Later in the afternoon, Scarsdale Fire Chief Jim Seymour reported that the Scarsdale Fire Department was dispatched to 1 Depot Place just after 8:30 am. They found a Bee-Line bus that struck the Scarsdale Training Station building. The bus was unoccupied at the time other than the driver/operator. Crews were able to remove the driver/operator through an emergency window and she was evaluated by Scarsdale Ambulance Corps at the scene. Scarsdale Fire, assisted by the Fairview, Greenville and Hartsdale Fire Departments, installed temporary shoring to ensure structural stability in order for the bus to be removed. Also on location were units from the Scarsdale Police Department, the MTA Police and Fire Departments and members of the MTA Building Structures Division. The bus was removed without further incident or injury following an approximate two-hour operation.

Bus at ScarsdalePhoto Credit: MTATrain Station copyPhoto Credit: Scarsdale Fire Department

LatimerPressConferenceThough the number of active infections in the Scarsdale Schools remains low, there are signs that COVID is on the uptick in Westchester County.

As of November 5, the NYS Department of Health reports 1 positive student at Fox Meadow Elementary School, 1 positive staff member at Edgewood Elementary School, and 4 students and 1 staff member positive at Scarsdale High School for a total of 7 cases district wide. However here were additional reports from the school district since November 5, so that case count may be higher.

According to the district, over 100 students are currently quarantined due to exposure to those who are positive, primarily from contacts outside school.

According to Westchester County, as of November 9 there were a total of 10 active cases in Scarsdale.

But countywide, the numbers are far more concerning. As of Monday November 9, County Executive George Latimer reported rising infections, hospitalizations and fatalities and announced that a “yellow zone” had been declared in Port Chester and parts of Rye Brook. Latimer said, we are “seeing a steady increase in the virus.”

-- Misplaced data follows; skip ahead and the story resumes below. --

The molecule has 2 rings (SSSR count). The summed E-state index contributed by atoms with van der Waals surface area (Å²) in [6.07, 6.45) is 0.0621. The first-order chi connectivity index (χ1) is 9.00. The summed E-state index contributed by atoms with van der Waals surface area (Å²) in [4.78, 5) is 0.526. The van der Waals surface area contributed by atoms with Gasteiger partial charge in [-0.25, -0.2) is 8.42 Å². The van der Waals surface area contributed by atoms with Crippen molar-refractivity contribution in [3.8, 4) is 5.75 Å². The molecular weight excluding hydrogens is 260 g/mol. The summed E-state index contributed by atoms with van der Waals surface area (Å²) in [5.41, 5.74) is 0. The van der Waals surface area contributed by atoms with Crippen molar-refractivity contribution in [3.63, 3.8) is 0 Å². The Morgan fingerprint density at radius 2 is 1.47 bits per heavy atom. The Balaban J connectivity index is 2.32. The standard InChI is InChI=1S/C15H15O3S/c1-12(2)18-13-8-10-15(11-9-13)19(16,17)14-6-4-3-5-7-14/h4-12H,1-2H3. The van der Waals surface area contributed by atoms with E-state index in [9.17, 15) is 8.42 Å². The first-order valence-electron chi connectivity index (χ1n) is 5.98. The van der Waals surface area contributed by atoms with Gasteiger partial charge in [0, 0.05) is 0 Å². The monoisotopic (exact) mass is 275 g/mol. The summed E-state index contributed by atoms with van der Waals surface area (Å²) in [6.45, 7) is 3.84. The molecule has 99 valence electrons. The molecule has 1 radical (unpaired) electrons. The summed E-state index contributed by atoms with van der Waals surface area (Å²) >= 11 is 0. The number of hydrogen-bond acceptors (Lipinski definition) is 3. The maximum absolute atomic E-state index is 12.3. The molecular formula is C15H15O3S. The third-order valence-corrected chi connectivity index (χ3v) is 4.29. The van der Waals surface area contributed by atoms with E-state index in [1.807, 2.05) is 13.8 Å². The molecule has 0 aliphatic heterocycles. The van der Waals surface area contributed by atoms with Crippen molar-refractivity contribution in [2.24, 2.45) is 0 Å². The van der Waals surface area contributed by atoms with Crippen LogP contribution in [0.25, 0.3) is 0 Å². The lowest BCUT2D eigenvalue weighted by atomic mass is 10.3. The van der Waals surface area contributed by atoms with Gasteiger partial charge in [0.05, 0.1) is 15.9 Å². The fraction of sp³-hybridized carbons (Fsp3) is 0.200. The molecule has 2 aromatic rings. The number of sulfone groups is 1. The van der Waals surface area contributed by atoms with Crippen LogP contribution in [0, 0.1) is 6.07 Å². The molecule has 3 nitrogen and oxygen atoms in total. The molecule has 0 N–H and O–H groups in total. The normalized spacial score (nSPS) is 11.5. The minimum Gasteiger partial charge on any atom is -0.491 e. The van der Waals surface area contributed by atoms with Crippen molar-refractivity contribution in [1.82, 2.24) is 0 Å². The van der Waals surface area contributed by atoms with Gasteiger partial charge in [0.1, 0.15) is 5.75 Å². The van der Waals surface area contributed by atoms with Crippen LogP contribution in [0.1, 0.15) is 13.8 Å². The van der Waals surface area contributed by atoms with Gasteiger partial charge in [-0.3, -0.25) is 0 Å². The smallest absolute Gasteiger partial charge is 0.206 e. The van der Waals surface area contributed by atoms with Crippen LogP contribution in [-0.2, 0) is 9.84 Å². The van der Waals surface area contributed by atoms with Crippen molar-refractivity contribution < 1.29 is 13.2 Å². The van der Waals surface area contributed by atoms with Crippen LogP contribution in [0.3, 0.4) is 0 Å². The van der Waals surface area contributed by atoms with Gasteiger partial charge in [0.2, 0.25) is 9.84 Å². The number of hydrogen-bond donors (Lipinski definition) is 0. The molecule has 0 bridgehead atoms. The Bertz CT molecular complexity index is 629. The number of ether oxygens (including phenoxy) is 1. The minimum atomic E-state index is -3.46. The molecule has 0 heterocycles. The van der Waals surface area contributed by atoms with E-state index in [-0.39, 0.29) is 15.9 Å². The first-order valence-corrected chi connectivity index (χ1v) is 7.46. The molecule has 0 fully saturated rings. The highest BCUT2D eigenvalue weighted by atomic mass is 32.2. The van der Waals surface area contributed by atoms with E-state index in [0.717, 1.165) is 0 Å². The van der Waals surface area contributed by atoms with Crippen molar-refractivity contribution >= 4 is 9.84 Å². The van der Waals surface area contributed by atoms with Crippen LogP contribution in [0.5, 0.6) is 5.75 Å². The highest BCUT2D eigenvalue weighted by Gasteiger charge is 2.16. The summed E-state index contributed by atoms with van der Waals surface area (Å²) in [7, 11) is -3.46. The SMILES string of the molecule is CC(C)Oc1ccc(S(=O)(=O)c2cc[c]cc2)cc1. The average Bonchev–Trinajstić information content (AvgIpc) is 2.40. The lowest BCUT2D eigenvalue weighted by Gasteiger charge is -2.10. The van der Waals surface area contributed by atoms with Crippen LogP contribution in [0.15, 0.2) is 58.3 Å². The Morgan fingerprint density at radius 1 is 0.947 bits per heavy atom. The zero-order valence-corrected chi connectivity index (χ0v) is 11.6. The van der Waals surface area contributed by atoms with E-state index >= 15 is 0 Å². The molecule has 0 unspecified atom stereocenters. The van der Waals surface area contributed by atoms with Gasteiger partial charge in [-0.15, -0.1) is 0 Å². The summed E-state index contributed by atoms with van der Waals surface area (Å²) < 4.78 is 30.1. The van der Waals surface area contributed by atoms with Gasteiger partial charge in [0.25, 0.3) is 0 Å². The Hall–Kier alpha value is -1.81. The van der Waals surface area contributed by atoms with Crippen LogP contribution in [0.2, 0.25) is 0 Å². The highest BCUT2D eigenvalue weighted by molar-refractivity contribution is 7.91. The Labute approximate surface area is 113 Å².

Here are the numbers:

-Year to date there are 42,179 cases in Westchester County.

-There are currently 2,048 active cases of COVID in the county. This is dramatically higher than the summer months when, on August 8, there were only 442 active cases, almost one fifth of the current count.

On November 8, 6,606, people were tested and 225 came back positive – a 3.4% rate of infection, while on August 8 the infection rate was only 1.1%.

Year to date, there were a total of 908,000 tests given in the county, a count that does include multiple tests for some people.

As of November 6, 82 people were hospitalized as compared to 48 on November 1. The number of hospitalizations has doubled in just one week. Latimer said, “The trend line is moving in the wrong direction.”

In terms of deaths, Latimer reported “We have lost 1 person a day for the last 3 days. … But we only lost 7 people in July and only 4 people in August. In the month of October, 20 people passed away.”

Latimer concluded that more people are testing positive at a higher percentage though we have not reached the crisis levels experienced in March and April. He said, “The trend lines are concerning.”COVIDMapNovember9

He urged residents to wear masks and practice social distancing until a vaccine is available. He noted that colder weather would bring more indoor activities and the potential for the virus to spread further.

Latimer also discussed the Governor’s decision to declare a yellow zone in the Village of Port Chester and a portion of the Village of Rye Brook. According to Latimer, “The yellow zone designation is not a shutdown. It is a cautionary note to slow down due to an increase in the infection rate.

Here is what a yellow zone means as defined by Governor Cuomo:

-There is a limit of four people to a table at restaurants.
-Outside events are limited to 25 rather than 50 people.
-There are restrictions on the number of people who can attend services at houses of worship.

Latimer noted that Portchester borders Connecticut where there is also a rise in the infection rate. He said that rapid COVID testing has been ramped up in Port Chester to identify those who are positive before they spread the disease.